HC Durham Loves... Jorja Smith

The soulful singer Jorja Smith: a rising star and role model for young women. Hailed as a ‘gifted storyteller’ by the Independent and ‘wise beyond her years’ by the Guardian, Midlands-born singer Jorja Smith is one to watch.  She published her first song ‘Blue Lights’ onto Soundcloud at the mere age of 18 and has since released several singles including collaborations with Drake and Preditah.

The BBC has likened the tones of Smith’s voice to those of Amy Winehouse, Corinne Bailey Rae and Rihanna.  Yet her music is undoubtedly unique, combining profound lyrics with an unconventional array of genres including soul, jazz and R&B.

2017 has been a successful year thus far for this rising female star – ‘Beautiful Little Fools’, ‘Teenage Fantasy’ and ‘On My Mind’ have all been added to her ever-expanding repertoire.  The first track, ‘Beautiful Little Fools’ was inspired by a line from The Great Gatsby; Daisy hopes that her daughter becomes a fool because that is ‘the best thing a girl can be in this world, a beautiful little fool’. 

Most songs with the word ‘beautiful’ in the title (e.g. those of Christina Aguilera and Sean Kingston to name a few) are associated with love, looks and downright cheese.  Smith’s take on the term, however, acts as an ironic and melancholic comment on our persisting patriarchal society – a society in which girls are wrongly socialised into believing that being a ‘beautiful’ object of the male gaze is a means of gaining respect and succeeding in life.

Beautiful little fools

That's what us girls are destined for

Beautiful little fools

Born to be adored

 

Most of these girls pick up her brush

They might not like art, but their face is a canvas

Designing something that is not their reflection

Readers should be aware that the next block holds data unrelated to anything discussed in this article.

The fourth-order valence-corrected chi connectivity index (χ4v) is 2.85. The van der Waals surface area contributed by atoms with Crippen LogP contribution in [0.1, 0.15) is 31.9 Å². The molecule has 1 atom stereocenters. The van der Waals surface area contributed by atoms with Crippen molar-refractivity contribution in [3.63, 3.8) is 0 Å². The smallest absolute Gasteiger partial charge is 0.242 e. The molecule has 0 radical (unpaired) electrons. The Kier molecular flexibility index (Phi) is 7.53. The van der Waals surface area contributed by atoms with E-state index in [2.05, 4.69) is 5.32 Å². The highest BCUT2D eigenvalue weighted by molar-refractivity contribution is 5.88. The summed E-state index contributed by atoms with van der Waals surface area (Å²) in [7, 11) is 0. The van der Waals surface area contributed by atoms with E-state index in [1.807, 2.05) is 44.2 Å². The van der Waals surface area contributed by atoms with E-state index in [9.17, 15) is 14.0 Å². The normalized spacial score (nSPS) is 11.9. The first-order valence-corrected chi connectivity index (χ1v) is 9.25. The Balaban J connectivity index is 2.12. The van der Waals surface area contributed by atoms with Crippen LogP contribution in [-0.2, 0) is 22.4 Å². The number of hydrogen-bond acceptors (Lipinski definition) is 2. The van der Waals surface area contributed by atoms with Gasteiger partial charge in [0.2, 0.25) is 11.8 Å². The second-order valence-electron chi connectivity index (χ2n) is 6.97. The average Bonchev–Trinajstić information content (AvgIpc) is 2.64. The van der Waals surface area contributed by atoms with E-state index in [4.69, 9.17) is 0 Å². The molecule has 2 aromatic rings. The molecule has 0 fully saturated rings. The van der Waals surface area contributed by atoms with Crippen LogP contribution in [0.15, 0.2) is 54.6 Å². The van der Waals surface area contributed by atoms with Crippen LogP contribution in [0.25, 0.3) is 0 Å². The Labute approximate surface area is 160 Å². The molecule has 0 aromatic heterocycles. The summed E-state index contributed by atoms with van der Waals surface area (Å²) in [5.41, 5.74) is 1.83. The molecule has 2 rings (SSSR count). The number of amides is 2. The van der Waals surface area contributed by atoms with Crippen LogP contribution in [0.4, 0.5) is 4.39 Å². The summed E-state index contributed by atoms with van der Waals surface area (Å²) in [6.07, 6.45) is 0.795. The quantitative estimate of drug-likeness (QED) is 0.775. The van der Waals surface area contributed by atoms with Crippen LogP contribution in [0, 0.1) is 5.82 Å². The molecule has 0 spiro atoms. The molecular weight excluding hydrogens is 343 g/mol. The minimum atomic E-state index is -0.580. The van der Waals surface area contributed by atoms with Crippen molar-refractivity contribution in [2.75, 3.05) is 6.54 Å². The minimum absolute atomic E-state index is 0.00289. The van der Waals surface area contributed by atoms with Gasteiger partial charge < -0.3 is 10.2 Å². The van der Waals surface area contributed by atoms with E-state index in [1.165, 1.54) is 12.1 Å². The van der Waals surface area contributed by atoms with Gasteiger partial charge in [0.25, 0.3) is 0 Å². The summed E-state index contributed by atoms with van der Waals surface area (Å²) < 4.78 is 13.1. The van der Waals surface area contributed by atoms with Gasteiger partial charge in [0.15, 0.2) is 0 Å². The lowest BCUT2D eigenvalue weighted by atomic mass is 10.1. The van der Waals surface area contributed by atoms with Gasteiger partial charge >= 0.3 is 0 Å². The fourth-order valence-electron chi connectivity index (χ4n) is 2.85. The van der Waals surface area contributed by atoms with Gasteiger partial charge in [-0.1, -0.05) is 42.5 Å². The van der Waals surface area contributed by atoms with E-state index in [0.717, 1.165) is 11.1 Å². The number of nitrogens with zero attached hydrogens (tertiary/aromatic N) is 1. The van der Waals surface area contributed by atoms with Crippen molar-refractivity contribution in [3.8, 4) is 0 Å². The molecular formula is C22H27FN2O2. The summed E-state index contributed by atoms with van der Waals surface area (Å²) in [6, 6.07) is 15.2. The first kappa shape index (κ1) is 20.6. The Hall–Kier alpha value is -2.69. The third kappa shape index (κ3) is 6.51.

Becoming a beautiful little Hollywood perception

 

Such astute analysis is not limited to this melody.  Take another of Smith’s 2017 releases, ‘Teenage Fantasy’, in which she deconstructs young love and discourages listeners from rushing into relationships in order to ‘fit in’:

When we are young

We all want someone

Who we think is the one

Just to fit in

 

The singer’s solution is two-fold.  Firstly, it is to slow down and enjoy life:

There's no need to rush

Take your time

Life's a big old ride

Sit back and enjoy the vibe

 

And, secondly, it is to mature and flourish as a person yourself:

I need to grow and find myself before I let somebody love me

Because at the moment I don't know me

Claiming to always ‘make something with a meaning’, Jorja Smith is not just a pretty face or a soulful voice.  She represents a raw talent, is an advocate for honesty, and a role model for young girls.  ‘I want parents of kids to be happy that they’re listening to my music’ she proclaimed when discussing the sexualisation of women in many modern music videos

So what does the future hold for the humble artist?  Earning fourth place on the BBC Sound of 2017 list will certainly boost her popularity.  Despite this, Smith’s feet remain firmly on the ground; she has shunned signing a record deal and is determined to forge her career as an independent musician. 

In fact, Jorja seems to have nailed Destiny’s Child’s concept of the ‘independent woman’.  She started writing her own music at the age of eleven, began 6 a.m. shifts at Starbucks in 2015 to earn a living, and established fame herself through Soundcloud and YouTube.  One of her music videos was even filmed on her own aunt’s staircase (‘Where Did I Go?’).

If you ladies out there take one thing from this article let it be this – flaunting your body confidently like Beyoncé and Rihanna is NOT the only way to help women ‘run the world’.  It can actually prove to be rather counterproductive.  How many of you have heard someone claim one of the two queens of R&B to be their so-called ‘girl crush’?  Indeed, we females are guilty of objectifying each other too.

Ultimately, judging people on appearances and flocking like sheep to fit in belittles us and our human capacity. I would hope that as co-existing humans we possess a sufficient level of perspicacity to surpass the superficiality of ‘rating’ people on their looks and treating each other as objects.  Unfortunately, this is something many students participate in and experience on a daily basis at university and beyond.  

So what can we do?  We must stop judging women based on their booties and actually listen to what they have to say.  Listen to the likes of Jorja Smith, Simone de Beauvoir, and Malala Yousafzai.  Let us learn to respect the non-conformists who eschew society’s expectations and, at the same time, let them inspire us to dare to be different ourselves.

 

Images: 1, 2, 3, Rep